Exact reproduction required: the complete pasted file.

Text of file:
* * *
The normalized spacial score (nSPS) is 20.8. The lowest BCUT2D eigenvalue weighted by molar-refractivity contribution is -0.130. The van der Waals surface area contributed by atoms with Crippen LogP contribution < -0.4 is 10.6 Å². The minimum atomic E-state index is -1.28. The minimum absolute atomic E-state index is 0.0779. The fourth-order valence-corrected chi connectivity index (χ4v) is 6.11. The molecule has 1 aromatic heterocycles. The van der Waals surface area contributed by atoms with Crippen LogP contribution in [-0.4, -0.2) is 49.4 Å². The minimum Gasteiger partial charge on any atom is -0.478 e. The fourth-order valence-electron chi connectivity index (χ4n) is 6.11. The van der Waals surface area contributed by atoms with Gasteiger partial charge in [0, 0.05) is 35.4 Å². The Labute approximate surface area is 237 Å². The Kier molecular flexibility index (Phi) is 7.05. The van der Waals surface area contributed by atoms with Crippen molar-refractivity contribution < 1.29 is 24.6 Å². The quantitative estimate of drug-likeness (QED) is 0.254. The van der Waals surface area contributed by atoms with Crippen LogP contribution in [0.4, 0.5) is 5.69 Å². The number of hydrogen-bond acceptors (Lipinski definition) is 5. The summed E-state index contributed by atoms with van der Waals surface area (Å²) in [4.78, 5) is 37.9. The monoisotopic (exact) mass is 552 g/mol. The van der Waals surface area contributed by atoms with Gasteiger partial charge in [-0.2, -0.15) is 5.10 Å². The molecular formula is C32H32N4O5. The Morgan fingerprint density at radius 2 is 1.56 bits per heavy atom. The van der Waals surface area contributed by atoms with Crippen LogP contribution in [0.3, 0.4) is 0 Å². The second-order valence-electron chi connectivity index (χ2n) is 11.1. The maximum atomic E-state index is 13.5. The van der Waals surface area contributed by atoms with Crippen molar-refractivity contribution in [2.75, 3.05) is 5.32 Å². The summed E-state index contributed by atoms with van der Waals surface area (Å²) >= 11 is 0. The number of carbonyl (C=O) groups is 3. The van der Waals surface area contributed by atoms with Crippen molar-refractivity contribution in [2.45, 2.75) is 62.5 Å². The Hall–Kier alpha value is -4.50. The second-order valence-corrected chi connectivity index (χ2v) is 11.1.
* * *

The normalized spacial score (nSPS) is 20.8. The lowest BCUT2D eigenvalue weighted by molar-refractivity contribution is -0.130. The van der Waals surface area contributed by atoms with Crippen LogP contribution < -0.4 is 10.6 Å². The minimum atomic E-state index is -1.28. The minimum absolute atomic E-state index is 0.0779. The fourth-order valence-corrected chi connectivity index (χ4v) is 6.11. The molecule has 1 aromatic heterocycles. The van der Waals surface area contributed by atoms with Crippen LogP contribution in [-0.4, -0.2) is 49.4 Å². The minimum Gasteiger partial charge on any atom is -0.478 e. The fourth-order valence-electron chi connectivity index (χ4n) is 6.11. The van der Waals surface area contributed by atoms with Gasteiger partial charge in [0, 0.05) is 35.4 Å². The Labute approximate surface area is 237 Å². The Kier molecular flexibility index (Phi) is 7.05. The van der Waals surface area contributed by atoms with Crippen molar-refractivity contribution < 1.29 is 24.6 Å². The quantitative estimate of drug-likeness (QED) is 0.254. The van der Waals surface area contributed by atoms with Crippen LogP contribution in [0.4, 0.5) is 5.69 Å². The number of hydrogen-bond acceptors (Lipinski definition) is 5. The summed E-state index contributed by atoms with van der Waals surface area (Å²) in [4.78, 5) is 37.9. The monoisotopic (exact) mass is 552 g/mol. The van der Waals surface area contributed by atoms with Gasteiger partial charge in [-0.2, -0.15) is 5.10 Å². The molecular formula is C32H32N4O5. The Morgan fingerprint density at radius 2 is 1.56 bits per heavy atom. The van der Waals surface area contributed by atoms with Crippen LogP contribution in [0.3, 0.4) is 0 Å². The second-order valence-electron chi connectivity index (χ2n) is 11.1. The maximum atomic E-state index is 13.5. The van der Waals surface area contributed by atoms with Crippen molar-refractivity contribution in [2.75, 3.05) is 5.32 Å². The summed E-state index contributed by atoms with van der Waals surface area (Å²) >= 11 is 0. The number of carbonyl (C=O) groups is 3. The van der Waals surface area contributed by atoms with Crippen molar-refractivity contribution in [2.45, 2.75) is 62.5 Å². The Hall–Kier alpha value is -4.50. The second-order valence-corrected chi connectivity index (χ2v) is 11.1.